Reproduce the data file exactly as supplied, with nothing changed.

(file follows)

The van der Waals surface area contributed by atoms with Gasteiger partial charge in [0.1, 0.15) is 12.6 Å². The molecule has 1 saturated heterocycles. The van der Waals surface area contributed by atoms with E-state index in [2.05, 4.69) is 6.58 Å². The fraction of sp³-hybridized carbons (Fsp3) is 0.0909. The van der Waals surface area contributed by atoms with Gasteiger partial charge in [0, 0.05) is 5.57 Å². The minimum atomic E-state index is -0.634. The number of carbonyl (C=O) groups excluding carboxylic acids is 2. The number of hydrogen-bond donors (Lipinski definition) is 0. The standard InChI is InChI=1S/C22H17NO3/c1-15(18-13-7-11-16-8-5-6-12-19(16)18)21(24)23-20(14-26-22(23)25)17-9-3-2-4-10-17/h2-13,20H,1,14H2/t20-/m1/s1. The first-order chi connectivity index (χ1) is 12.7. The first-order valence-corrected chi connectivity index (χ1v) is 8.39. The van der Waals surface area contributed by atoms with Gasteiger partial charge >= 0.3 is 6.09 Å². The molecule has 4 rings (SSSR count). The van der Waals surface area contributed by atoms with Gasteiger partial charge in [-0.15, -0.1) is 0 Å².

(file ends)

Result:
The van der Waals surface area contributed by atoms with Gasteiger partial charge in [0.1, 0.15) is 12.6 Å². The molecule has 1 saturated heterocycles. The van der Waals surface area contributed by atoms with E-state index in [2.05, 4.69) is 6.58 Å². The fraction of sp³-hybridized carbons (Fsp3) is 0.0909. The van der Waals surface area contributed by atoms with Gasteiger partial charge in [0, 0.05) is 5.57 Å². The minimum atomic E-state index is -0.634. The number of carbonyl (C=O) groups excluding carboxylic acids is 2. The number of hydrogen-bond donors (Lipinski definition) is 0. The standard InChI is InChI=1S/C22H17NO3/c1-15(18-13-7-11-16-8-5-6-12-19(16)18)21(24)23-20(14-26-22(23)25)17-9-3-2-4-10-17/h2-13,20H,1,14H2/t20-/m1/s1. The first-order chi connectivity index (χ1) is 12.7. The first-order valence-corrected chi connectivity index (χ1v) is 8.39. The van der Waals surface area contributed by atoms with Gasteiger partial charge >= 0.3 is 6.09 Å². The molecule has 4 rings (SSSR count). The van der Waals surface area contributed by atoms with Gasteiger partial charge in [-0.15, -0.1) is 0 Å².